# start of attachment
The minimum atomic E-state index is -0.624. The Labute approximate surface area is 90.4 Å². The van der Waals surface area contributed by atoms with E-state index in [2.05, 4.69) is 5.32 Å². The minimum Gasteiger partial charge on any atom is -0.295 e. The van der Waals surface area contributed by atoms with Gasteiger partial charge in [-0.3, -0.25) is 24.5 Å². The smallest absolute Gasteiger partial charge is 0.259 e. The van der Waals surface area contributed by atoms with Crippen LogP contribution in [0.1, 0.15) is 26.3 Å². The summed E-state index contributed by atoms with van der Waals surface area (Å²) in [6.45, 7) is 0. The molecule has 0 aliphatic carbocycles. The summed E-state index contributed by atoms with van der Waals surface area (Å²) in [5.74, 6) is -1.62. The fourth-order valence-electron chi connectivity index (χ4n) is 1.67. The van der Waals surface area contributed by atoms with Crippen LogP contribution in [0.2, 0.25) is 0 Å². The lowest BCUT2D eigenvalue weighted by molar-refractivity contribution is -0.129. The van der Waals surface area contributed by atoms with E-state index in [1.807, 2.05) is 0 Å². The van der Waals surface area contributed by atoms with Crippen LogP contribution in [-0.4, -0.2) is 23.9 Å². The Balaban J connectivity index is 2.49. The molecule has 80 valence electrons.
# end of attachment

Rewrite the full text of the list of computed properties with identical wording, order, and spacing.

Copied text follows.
The minimum atomic E-state index is -0.624. The Labute approximate surface area is 90.4 Å². The van der Waals surface area contributed by atoms with E-state index in [2.05, 4.69) is 5.32 Å². The minimum Gasteiger partial charge on any atom is -0.295 e. The van der Waals surface area contributed by atoms with Gasteiger partial charge in [-0.3, -0.25) is 24.5 Å². The smallest absolute Gasteiger partial charge is 0.259 e. The van der Waals surface area contributed by atoms with Crippen LogP contribution in [0.1, 0.15) is 26.3 Å². The summed E-state index contributed by atoms with van der Waals surface area (Å²) in [6.45, 7) is 0. The molecule has 0 aliphatic carbocycles. The summed E-state index contributed by atoms with van der Waals surface area (Å²) in [5.74, 6) is -1.62. The fourth-order valence-electron chi connectivity index (χ4n) is 1.67. The van der Waals surface area contributed by atoms with Crippen LogP contribution in [0.2, 0.25) is 0 Å². The lowest BCUT2D eigenvalue weighted by molar-refractivity contribution is -0.129. The van der Waals surface area contributed by atoms with E-state index in [1.807, 2.05) is 0 Å². The van der Waals surface area contributed by atoms with Crippen LogP contribution in [-0.4, -0.2) is 23.9 Å². The Balaban J connectivity index is 2.49. The molecule has 80 valence electrons.